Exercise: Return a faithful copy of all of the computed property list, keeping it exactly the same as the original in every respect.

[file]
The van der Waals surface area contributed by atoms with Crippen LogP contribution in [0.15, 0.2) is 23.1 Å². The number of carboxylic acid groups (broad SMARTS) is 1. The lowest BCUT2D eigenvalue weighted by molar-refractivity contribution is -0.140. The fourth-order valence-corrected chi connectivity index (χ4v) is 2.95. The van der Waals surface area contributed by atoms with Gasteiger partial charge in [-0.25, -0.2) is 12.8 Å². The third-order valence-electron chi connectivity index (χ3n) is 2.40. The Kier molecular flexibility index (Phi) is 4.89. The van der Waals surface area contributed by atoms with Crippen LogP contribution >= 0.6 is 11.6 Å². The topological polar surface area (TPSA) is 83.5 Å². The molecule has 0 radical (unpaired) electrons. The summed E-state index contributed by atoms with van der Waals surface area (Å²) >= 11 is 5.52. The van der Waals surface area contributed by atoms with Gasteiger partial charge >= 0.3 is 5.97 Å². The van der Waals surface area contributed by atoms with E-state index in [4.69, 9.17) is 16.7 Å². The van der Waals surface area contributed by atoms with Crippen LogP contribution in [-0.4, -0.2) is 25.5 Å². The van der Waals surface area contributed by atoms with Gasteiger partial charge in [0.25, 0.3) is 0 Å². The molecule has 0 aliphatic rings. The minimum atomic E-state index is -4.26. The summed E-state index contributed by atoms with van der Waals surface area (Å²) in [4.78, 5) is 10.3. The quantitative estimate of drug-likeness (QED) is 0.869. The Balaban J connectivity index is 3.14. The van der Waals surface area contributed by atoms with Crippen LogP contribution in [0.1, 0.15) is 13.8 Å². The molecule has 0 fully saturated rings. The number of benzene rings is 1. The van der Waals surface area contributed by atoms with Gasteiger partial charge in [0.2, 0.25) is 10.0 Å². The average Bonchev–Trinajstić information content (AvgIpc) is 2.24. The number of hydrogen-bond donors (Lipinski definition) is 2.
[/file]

The van der Waals surface area contributed by atoms with Crippen LogP contribution in [0.15, 0.2) is 23.1 Å². The number of carboxylic acid groups (broad SMARTS) is 1. The lowest BCUT2D eigenvalue weighted by molar-refractivity contribution is -0.140. The fourth-order valence-corrected chi connectivity index (χ4v) is 2.95. The van der Waals surface area contributed by atoms with Gasteiger partial charge in [-0.25, -0.2) is 12.8 Å². The third-order valence-electron chi connectivity index (χ3n) is 2.40. The Kier molecular flexibility index (Phi) is 4.89. The van der Waals surface area contributed by atoms with Crippen LogP contribution >= 0.6 is 11.6 Å². The topological polar surface area (TPSA) is 83.5 Å². The molecule has 0 radical (unpaired) electrons. The summed E-state index contributed by atoms with van der Waals surface area (Å²) >= 11 is 5.52. The van der Waals surface area contributed by atoms with Gasteiger partial charge >= 0.3 is 5.97 Å². The van der Waals surface area contributed by atoms with E-state index in [4.69, 9.17) is 16.7 Å². The van der Waals surface area contributed by atoms with Crippen LogP contribution in [-0.4, -0.2) is 25.5 Å². The van der Waals surface area contributed by atoms with Gasteiger partial charge in [0.25, 0.3) is 0 Å². The molecule has 0 aliphatic rings. The minimum atomic E-state index is -4.26. The summed E-state index contributed by atoms with van der Waals surface area (Å²) in [4.78, 5) is 10.3. The quantitative estimate of drug-likeness (QED) is 0.869. The Balaban J connectivity index is 3.14. The van der Waals surface area contributed by atoms with Crippen LogP contribution in [0.1, 0.15) is 13.8 Å². The molecule has 0 fully saturated rings. The number of benzene rings is 1. The van der Waals surface area contributed by atoms with Gasteiger partial charge in [0.2, 0.25) is 10.0 Å². The average Bonchev–Trinajstić information content (AvgIpc) is 2.24. The number of hydrogen-bond donors (Lipinski definition) is 2.